The Greybull Valley Irrigation District serves 80,000 acres of irrigated land in Park and Big Horn
Counties and has experienced severe water shortages for several years. Increased storage will
provide considerable agricultural and economic benefits.
The project includes a diversion dam on the Greybull River, a 4-mile supply canal, and an off-channel
reservoir on a tributary of Roach Gulch, which is a tributary of the Greybull River
downstream of Meeteetse. The reservoir will have a capacity of 30,000 acre feet.
The Level II study was phased. The first phase was completed in 1990 and concentrated on the
hydrologic and geotechnical feasibility of the project. It was determined that the project is
technically feasible. The second phase served to evaluate the costs and benefits of the two most
feasible dam sites and select the preferred site. The third phase included the development of the
conceptual designs and cost estimates. In 1992, contacts with the Bureau of Reclamation
indicated that the project may be eligible for partial federal funding through the Small
Reclamation Project Act. The sponsor and WWDC decided it would be in the best interests of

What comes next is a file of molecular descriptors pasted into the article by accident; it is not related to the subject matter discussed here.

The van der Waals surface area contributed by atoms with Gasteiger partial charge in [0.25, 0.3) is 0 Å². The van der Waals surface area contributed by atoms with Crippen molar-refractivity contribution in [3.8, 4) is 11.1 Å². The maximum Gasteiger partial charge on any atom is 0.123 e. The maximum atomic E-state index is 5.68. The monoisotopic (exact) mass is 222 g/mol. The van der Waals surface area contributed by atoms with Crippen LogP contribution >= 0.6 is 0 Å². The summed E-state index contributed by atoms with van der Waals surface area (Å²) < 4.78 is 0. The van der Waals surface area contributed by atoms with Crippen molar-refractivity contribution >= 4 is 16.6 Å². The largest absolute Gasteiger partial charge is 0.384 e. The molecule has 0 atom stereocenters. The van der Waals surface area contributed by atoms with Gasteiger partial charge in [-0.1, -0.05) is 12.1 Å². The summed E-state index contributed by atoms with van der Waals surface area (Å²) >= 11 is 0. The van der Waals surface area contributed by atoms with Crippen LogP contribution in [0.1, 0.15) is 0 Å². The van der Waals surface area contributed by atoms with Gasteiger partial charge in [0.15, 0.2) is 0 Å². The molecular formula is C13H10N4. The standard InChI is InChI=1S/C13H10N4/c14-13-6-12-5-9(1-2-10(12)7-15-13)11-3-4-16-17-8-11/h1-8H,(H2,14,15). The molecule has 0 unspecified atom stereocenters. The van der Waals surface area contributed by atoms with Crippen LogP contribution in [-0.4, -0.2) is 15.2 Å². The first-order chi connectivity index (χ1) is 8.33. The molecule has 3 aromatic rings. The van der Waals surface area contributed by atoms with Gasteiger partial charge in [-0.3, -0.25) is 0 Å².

both parties to delay the project and seek federal funding. However, in 1993, Dan Beard, the
Commissioner of the Bureau of Reclamation, indicated that the Small Reclamation Program
would be discontinued. Therefore, it was concluded that the project would have to be funded by
the Water Development Program.
The estimated total cost for the proposed project was $40,000,000. Due to a lack of funds in
Water Development Account I, a phased Level III recommendation was made and granted in
1994. The initial appropriation of $3,000,000 provided funding for permit procurement, land
acquisition, and final design for the project. In 1994, consultants were selected by the district and
the U.S. Army Corps of Engineers to prepare an environmental impact statement (EIS) for the
proposed project. In 1996, an additional appropriation of $37,000,000 completed funding and
allowed the project to proceed to construction.
The design of this project was complete in 1998. The design included extra measures to
strengthen a weak supporting foundation. This delayed completion by nearly one month.
Project construction started in the summer of 1998. The supply canal was complete in December
of 1999 and the Dam was complete in Spring of 2000. Lack of adequate runoff has prohibited the
complete first fill and has stalled the evaluation of the dam performance. A contingency fund has
been set aside, to correct deficiencies that typically arise during the first few months of
RECOMMENDED LEGISLATIVE ACTION:
No legislative action is required on this project.